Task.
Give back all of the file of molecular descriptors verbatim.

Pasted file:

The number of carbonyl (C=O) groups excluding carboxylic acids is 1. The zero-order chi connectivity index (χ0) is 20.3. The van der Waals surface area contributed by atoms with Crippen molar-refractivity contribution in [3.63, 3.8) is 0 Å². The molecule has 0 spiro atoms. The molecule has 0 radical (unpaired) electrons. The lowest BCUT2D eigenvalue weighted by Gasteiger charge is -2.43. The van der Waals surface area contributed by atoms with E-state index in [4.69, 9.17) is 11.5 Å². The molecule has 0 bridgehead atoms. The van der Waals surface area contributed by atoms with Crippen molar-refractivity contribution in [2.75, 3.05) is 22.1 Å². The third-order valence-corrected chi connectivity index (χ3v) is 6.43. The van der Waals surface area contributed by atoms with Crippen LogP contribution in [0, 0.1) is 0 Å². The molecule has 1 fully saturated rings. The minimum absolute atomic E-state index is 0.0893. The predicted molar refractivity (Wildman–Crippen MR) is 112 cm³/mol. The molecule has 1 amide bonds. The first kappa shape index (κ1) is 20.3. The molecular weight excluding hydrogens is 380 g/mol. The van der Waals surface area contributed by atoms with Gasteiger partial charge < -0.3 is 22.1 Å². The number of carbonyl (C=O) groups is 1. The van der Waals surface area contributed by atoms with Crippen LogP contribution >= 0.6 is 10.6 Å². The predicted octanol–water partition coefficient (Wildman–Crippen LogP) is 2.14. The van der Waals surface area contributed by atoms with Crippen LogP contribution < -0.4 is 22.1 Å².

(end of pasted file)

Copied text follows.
The number of carbonyl (C=O) groups excluding carboxylic acids is 1. The zero-order chi connectivity index (χ0) is 20.3. The van der Waals surface area contributed by atoms with Crippen molar-refractivity contribution in [3.63, 3.8) is 0 Å². The molecule has 0 spiro atoms. The molecule has 0 radical (unpaired) electrons. The lowest BCUT2D eigenvalue weighted by Gasteiger charge is -2.43. The van der Waals surface area contributed by atoms with E-state index in [4.69, 9.17) is 11.5 Å². The molecule has 0 bridgehead atoms. The van der Waals surface area contributed by atoms with Crippen molar-refractivity contribution in [2.75, 3.05) is 22.1 Å². The third-order valence-corrected chi connectivity index (χ3v) is 6.43. The van der Waals surface area contributed by atoms with Crippen LogP contribution in [0, 0.1) is 0 Å². The molecule has 1 fully saturated rings. The minimum absolute atomic E-state index is 0.0893. The predicted molar refractivity (Wildman–Crippen MR) is 112 cm³/mol. The molecule has 1 amide bonds. The first kappa shape index (κ1) is 20.3. The molecular weight excluding hydrogens is 380 g/mol. The van der Waals surface area contributed by atoms with Gasteiger partial charge < -0.3 is 22.1 Å². The number of carbonyl (C=O) groups is 1. The van der Waals surface area contributed by atoms with Crippen LogP contribution >= 0.6 is 10.6 Å². The predicted octanol–water partition coefficient (Wildman–Crippen LogP) is 2.14. The van der Waals surface area contributed by atoms with Crippen LogP contribution < -0.4 is 22.1 Å².